Show off all those awesome gold stars - it's easy to get carried away with impressive sounding metrics like time-to-value and market share, but I'd caution anyone against initially setting your goals too high. A better approach is to look for performance indicators that drive change and incentivise behaviors, especially those that can be shared across teams. These can include metrics to demonstrate service quality (e.g. deployment success rates), service velocity (e.g. deployment frequency/cycle times), and customer value (e.g. response times, lead times and netpromoter scores).

Once you've had some wins don't rest on your laurels. Start tracking immediately to demonstrate the value of DevOps behaviors, tools and processes, never forgetting to share the credit and celebrate any successes, however minor they might be.

Influencing organizational culture is a tough nut to track, but not impossible since it's based on sets of behaviour -- which can be influenced. This may start with small baby steps in collaboration and DevOps style experiments or with executive sponsorship. Never forget, however, that there will be setbacks, so start honing the next "C" word in your DevOps dictionary - Courage!

More Stories By Aruna Ravichandran

Aruna Ravichandran has over 20 years of experience in building and marketing products in various markets such as IT Operations Management (APM, Infrastructure management, Service Management, Cloud Management, Analytics, Log Management, and Data Center Infrastructure Management), Continuous Delivery, Test Automation, Security and SDN. In her current role, she leads the product and solutions marketing, strategy, market segmentation, messaging, positioning, competitive and sales enablement across CA's DevOps portfolio.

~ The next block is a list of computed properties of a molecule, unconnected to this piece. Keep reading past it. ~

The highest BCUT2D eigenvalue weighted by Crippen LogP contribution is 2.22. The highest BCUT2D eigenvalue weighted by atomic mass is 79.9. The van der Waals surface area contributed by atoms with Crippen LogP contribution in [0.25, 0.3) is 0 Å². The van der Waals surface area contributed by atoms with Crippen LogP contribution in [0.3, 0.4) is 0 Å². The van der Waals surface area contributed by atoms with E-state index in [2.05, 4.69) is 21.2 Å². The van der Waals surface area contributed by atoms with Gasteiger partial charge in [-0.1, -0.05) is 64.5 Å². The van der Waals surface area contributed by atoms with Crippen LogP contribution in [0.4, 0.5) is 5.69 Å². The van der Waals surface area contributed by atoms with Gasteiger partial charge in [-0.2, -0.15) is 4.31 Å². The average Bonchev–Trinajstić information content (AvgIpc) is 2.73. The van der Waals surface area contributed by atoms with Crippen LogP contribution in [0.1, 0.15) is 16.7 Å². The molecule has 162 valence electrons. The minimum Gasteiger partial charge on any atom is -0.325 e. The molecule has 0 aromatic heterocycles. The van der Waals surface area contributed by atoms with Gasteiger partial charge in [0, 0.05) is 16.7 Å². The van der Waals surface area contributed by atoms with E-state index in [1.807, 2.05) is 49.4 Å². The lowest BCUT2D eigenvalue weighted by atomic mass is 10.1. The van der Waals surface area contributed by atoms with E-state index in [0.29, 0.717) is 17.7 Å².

Prior to CA, Aruna worked at Juniper Networks and Hewlett Packard where-in she led executive leadership roles in marketing and engineering.

Aruna is co-author of the book, "DevOps for Digital Leaders", which was published in 2016 and was named one of Top 100 The Most Influential Women in Silicon Valley by the San Jose Business Journal as well as 2016 Most Powerful and Influential Woman Award by the National Diversity Council.

Aruna holds a Masters in Computer Engineering and a MBA from Santa Clara University.